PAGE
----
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INTRODUCTION

This chapter will cover general physiologic considerations concerning the endocrine system as they pertain to the practice of anesthesia.

GENERAL PHYSIOLOGIC CONSIDERATIONS

Studying the physiology of the endocrine system starts with specifying the definitions of endocrine and hormone. The nonspecific term “endocrine” refers to a ductless gland that secretes directly into the surrounding extracellular (interstitial) space.1,2 Exocrine glands release their secretions onto the skin or into the GI tract or other hollow organs via ducts. While sounding similar, eccrine glands refer specifically to sweat glands which are but one type of exocrine gland. The term hormone (from the Greek word for “impetus”) broadly refers to a ductless gland cell’s chemical secretion, which affects the activity of a target organ. If the secretion acts upon the secreting cell, it is described as autocrine or autocoid. Secretions acting upon adjacent cells are called paracrine. These substances are also called local factors or local hormones.

The oldest scientific knowledge of hormones and the endocrine system is only a little over 100 years.3,4 The intimate interaction of the various bodily systems to the endocrine system is most apparent in its relationship to the nervous system (the neuroendocrine system). Neuroendocrine systems involve the hypothalamus, the pituitary, and a specific target organ or gland. These systems control many of the most basic physiological processes such as metabolism, reproduction, growth, and adaptations to stress. Several other hormones and endocrine glands (parathyroid, pancreas) are not so directly linked to the nervous system and function much more autonomously. The fact that the endocrine glands are scattered throughout the body and secrete multiple hormones with vastly different actions can make it difficult to determine if some cellular secretions should be considered hormones or something else. Early scientists included the thymus as an endocrine gland due to its secretion of various remote-acting substances such as immunoglobins and other cytokines. Now, however, it is considered a separate part of the immune system (although the hormone cortisol does affect immune function).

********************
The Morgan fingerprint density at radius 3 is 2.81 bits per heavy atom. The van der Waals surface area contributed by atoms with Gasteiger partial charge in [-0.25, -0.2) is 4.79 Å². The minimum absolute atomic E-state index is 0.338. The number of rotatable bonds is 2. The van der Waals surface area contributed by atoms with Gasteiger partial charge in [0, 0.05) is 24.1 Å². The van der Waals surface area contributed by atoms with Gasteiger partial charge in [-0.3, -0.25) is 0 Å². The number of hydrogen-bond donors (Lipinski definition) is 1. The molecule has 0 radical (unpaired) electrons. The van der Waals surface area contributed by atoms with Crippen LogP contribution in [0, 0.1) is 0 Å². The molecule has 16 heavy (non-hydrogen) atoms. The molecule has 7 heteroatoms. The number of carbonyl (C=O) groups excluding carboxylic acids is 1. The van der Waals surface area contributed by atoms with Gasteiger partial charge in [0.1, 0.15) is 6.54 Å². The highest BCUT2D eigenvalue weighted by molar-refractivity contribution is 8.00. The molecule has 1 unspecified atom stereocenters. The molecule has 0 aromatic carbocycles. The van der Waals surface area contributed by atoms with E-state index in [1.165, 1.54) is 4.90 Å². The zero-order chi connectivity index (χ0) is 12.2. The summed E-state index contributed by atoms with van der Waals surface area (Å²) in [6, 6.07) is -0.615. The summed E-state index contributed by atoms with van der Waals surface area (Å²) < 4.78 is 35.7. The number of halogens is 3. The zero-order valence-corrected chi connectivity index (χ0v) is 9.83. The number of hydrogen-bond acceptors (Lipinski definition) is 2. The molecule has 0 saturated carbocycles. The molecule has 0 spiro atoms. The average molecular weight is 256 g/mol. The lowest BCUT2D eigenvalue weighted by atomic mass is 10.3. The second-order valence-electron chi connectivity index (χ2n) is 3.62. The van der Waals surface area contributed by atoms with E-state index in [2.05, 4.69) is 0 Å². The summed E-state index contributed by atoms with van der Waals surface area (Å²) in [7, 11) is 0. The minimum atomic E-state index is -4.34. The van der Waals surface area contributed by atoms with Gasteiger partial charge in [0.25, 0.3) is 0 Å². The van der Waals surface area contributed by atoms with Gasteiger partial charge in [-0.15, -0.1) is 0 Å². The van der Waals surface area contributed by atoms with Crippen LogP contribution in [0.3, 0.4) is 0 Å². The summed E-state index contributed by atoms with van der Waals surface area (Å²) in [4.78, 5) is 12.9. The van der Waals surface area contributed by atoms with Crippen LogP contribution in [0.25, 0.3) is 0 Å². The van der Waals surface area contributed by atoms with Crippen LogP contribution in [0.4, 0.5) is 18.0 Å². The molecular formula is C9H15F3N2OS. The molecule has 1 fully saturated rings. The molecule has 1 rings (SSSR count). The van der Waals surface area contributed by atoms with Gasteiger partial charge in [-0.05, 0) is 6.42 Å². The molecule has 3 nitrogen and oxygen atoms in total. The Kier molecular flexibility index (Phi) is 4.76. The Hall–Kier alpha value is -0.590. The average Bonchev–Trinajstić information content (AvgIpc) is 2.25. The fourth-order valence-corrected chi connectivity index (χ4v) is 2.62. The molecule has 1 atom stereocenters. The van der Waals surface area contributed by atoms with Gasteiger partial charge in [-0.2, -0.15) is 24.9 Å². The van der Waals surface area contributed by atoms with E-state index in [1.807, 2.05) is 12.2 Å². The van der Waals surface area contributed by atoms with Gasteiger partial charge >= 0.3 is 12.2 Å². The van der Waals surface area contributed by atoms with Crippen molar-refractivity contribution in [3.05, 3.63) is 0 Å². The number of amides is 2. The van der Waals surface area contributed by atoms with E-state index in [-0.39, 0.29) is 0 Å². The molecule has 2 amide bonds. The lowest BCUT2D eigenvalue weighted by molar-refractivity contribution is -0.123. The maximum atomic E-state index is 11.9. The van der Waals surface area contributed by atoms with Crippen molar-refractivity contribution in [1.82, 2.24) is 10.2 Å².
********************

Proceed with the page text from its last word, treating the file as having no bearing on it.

Neurotransmitters are differentiated from hormones, although some chemicals such as epinephrine or serotonin can perform both roles.5 Although neurotransmitters can affect the releasing neuron or adjacent neurons, they function very rapidly (in milliseconds). Activity is usually terminated rapidly, as well.

Hormone effects can be excitatory or inhibitory but usually act upon an adjacent cell or cells in an all-or-none manner. They take seconds to days to exert their effects, the magnitude of which varies depending upon the quantity of hormone released. The great majority of the cells of the brain are neurotransmitter-releasing neurons, but some are modified to release their secretions into the circulation (at sites such as the hypothalamus where there is little to no blood-brain barrier [BBB]). When epinephrine is released from a neuron and acts upon the releasing neuron or an adjacent neuron, it is called a neurotransmitter. But when the same ...

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